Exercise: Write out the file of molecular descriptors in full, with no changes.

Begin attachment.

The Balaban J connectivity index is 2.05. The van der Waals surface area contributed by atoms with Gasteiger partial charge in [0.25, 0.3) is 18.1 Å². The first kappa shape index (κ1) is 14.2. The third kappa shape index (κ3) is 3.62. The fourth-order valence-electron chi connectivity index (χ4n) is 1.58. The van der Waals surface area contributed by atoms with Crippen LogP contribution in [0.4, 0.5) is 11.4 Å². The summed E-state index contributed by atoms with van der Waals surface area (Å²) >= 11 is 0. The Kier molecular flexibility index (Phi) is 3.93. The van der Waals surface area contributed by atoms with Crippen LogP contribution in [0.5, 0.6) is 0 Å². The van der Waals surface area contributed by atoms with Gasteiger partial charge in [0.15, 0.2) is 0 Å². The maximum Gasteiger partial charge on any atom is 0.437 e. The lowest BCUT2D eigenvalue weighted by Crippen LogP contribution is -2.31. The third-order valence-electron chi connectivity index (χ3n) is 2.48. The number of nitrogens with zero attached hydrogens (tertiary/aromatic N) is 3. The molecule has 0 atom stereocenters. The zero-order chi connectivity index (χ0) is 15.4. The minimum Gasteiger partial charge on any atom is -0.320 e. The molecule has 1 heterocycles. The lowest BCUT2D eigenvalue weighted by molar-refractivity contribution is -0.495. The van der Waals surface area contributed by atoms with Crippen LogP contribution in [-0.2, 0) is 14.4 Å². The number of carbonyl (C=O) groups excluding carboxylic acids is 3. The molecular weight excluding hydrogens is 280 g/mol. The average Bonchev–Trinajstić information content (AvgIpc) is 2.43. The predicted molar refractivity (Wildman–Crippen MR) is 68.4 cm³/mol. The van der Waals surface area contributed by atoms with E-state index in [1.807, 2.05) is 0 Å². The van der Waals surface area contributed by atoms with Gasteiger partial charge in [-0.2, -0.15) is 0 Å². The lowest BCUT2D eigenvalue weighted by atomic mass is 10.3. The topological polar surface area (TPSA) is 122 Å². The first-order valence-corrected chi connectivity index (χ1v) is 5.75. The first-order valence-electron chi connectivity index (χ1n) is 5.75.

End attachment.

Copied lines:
The Balaban J connectivity index is 2.05. The van der Waals surface area contributed by atoms with Gasteiger partial charge in [0.25, 0.3) is 18.1 Å². The first kappa shape index (κ1) is 14.2. The third kappa shape index (κ3) is 3.62. The fourth-order valence-electron chi connectivity index (χ4n) is 1.58. The van der Waals surface area contributed by atoms with Crippen LogP contribution in [0.4, 0.5) is 11.4 Å². The summed E-state index contributed by atoms with van der Waals surface area (Å²) >= 11 is 0. The Kier molecular flexibility index (Phi) is 3.93. The van der Waals surface area contributed by atoms with Crippen LogP contribution in [0.5, 0.6) is 0 Å². The van der Waals surface area contributed by atoms with Gasteiger partial charge in [0.15, 0.2) is 0 Å². The maximum Gasteiger partial charge on any atom is 0.437 e. The lowest BCUT2D eigenvalue weighted by Crippen LogP contribution is -2.31. The third-order valence-electron chi connectivity index (χ3n) is 2.48. The number of nitrogens with zero attached hydrogens (tertiary/aromatic N) is 3. The molecule has 0 atom stereocenters. The zero-order chi connectivity index (χ0) is 15.4. The minimum Gasteiger partial charge on any atom is -0.320 e. The molecule has 1 heterocycles. The lowest BCUT2D eigenvalue weighted by molar-refractivity contribution is -0.495. The van der Waals surface area contributed by atoms with Crippen LogP contribution in [-0.2, 0) is 14.4 Å². The number of carbonyl (C=O) groups excluding carboxylic acids is 3. The molecular weight excluding hydrogens is 280 g/mol. The average Bonchev–Trinajstić information content (AvgIpc) is 2.43. The predicted molar refractivity (Wildman–Crippen MR) is 68.4 cm³/mol. The van der Waals surface area contributed by atoms with E-state index in [1.807, 2.05) is 0 Å². The van der Waals surface area contributed by atoms with Gasteiger partial charge in [-0.2, -0.15) is 0 Å². The lowest BCUT2D eigenvalue weighted by atomic mass is 10.3. The topological polar surface area (TPSA) is 122 Å². The first-order valence-corrected chi connectivity index (χ1v) is 5.75. The first-order valence-electron chi connectivity index (χ1n) is 5.75.